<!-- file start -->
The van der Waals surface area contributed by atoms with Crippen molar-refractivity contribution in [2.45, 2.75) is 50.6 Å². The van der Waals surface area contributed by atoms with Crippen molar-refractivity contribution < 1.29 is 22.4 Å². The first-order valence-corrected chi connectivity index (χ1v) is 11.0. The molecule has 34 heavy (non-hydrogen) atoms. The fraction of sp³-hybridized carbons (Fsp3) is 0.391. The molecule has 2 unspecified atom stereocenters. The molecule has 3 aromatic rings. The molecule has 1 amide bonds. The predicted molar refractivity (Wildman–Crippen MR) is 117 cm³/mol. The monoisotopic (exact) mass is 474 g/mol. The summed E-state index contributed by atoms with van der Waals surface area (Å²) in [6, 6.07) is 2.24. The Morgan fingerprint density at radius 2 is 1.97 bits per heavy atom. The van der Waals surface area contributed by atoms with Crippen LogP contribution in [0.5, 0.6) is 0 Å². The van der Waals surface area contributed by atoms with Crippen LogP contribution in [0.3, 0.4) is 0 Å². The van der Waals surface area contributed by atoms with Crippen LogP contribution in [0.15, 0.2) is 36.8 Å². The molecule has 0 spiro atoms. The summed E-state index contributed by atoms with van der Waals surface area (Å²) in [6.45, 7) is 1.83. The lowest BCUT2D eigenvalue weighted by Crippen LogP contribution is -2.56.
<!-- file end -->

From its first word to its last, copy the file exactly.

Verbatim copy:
The van der Waals surface area contributed by atoms with Crippen molar-refractivity contribution in [2.45, 2.75) is 50.6 Å². The van der Waals surface area contributed by atoms with Crippen molar-refractivity contribution < 1.29 is 22.4 Å². The first-order valence-corrected chi connectivity index (χ1v) is 11.0. The molecule has 34 heavy (non-hydrogen) atoms. The fraction of sp³-hybridized carbons (Fsp3) is 0.391. The molecule has 2 unspecified atom stereocenters. The molecule has 3 aromatic rings. The molecule has 1 amide bonds. The predicted molar refractivity (Wildman–Crippen MR) is 117 cm³/mol. The monoisotopic (exact) mass is 474 g/mol. The summed E-state index contributed by atoms with van der Waals surface area (Å²) in [6, 6.07) is 2.24. The Morgan fingerprint density at radius 2 is 1.97 bits per heavy atom. The van der Waals surface area contributed by atoms with Crippen LogP contribution in [0.5, 0.6) is 0 Å². The van der Waals surface area contributed by atoms with Crippen LogP contribution in [0.3, 0.4) is 0 Å². The van der Waals surface area contributed by atoms with Crippen LogP contribution in [0.15, 0.2) is 36.8 Å². The molecule has 0 spiro atoms. The summed E-state index contributed by atoms with van der Waals surface area (Å²) in [6.45, 7) is 1.83. The lowest BCUT2D eigenvalue weighted by Crippen LogP contribution is -2.56.